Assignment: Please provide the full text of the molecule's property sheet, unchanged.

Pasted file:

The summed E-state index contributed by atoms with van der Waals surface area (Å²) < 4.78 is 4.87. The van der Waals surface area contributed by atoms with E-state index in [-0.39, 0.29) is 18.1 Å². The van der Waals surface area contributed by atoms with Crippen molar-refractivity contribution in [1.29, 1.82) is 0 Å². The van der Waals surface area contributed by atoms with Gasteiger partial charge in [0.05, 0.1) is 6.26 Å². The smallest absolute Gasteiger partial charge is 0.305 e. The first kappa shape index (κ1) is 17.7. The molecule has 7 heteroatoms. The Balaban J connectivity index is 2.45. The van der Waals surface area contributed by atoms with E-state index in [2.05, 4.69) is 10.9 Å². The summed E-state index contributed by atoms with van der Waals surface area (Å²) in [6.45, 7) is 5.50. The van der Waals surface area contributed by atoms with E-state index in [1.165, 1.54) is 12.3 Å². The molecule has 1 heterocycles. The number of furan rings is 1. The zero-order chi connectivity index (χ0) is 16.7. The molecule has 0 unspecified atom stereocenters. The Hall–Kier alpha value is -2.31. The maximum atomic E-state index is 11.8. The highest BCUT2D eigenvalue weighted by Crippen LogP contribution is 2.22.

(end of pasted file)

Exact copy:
The summed E-state index contributed by atoms with van der Waals surface area (Å²) < 4.78 is 4.87. The van der Waals surface area contributed by atoms with E-state index in [-0.39, 0.29) is 18.1 Å². The van der Waals surface area contributed by atoms with Crippen molar-refractivity contribution in [1.29, 1.82) is 0 Å². The van der Waals surface area contributed by atoms with Gasteiger partial charge in [0.05, 0.1) is 6.26 Å². The smallest absolute Gasteiger partial charge is 0.305 e. The first kappa shape index (κ1) is 17.7. The molecule has 7 heteroatoms. The Balaban J connectivity index is 2.45. The van der Waals surface area contributed by atoms with E-state index in [2.05, 4.69) is 10.9 Å². The summed E-state index contributed by atoms with van der Waals surface area (Å²) in [6.45, 7) is 5.50. The van der Waals surface area contributed by atoms with E-state index in [1.165, 1.54) is 12.3 Å². The molecule has 1 heterocycles. The number of furan rings is 1. The zero-order chi connectivity index (χ0) is 16.7. The molecule has 0 unspecified atom stereocenters. The Hall–Kier alpha value is -2.31. The maximum atomic E-state index is 11.8. The highest BCUT2D eigenvalue weighted by Crippen LogP contribution is 2.22.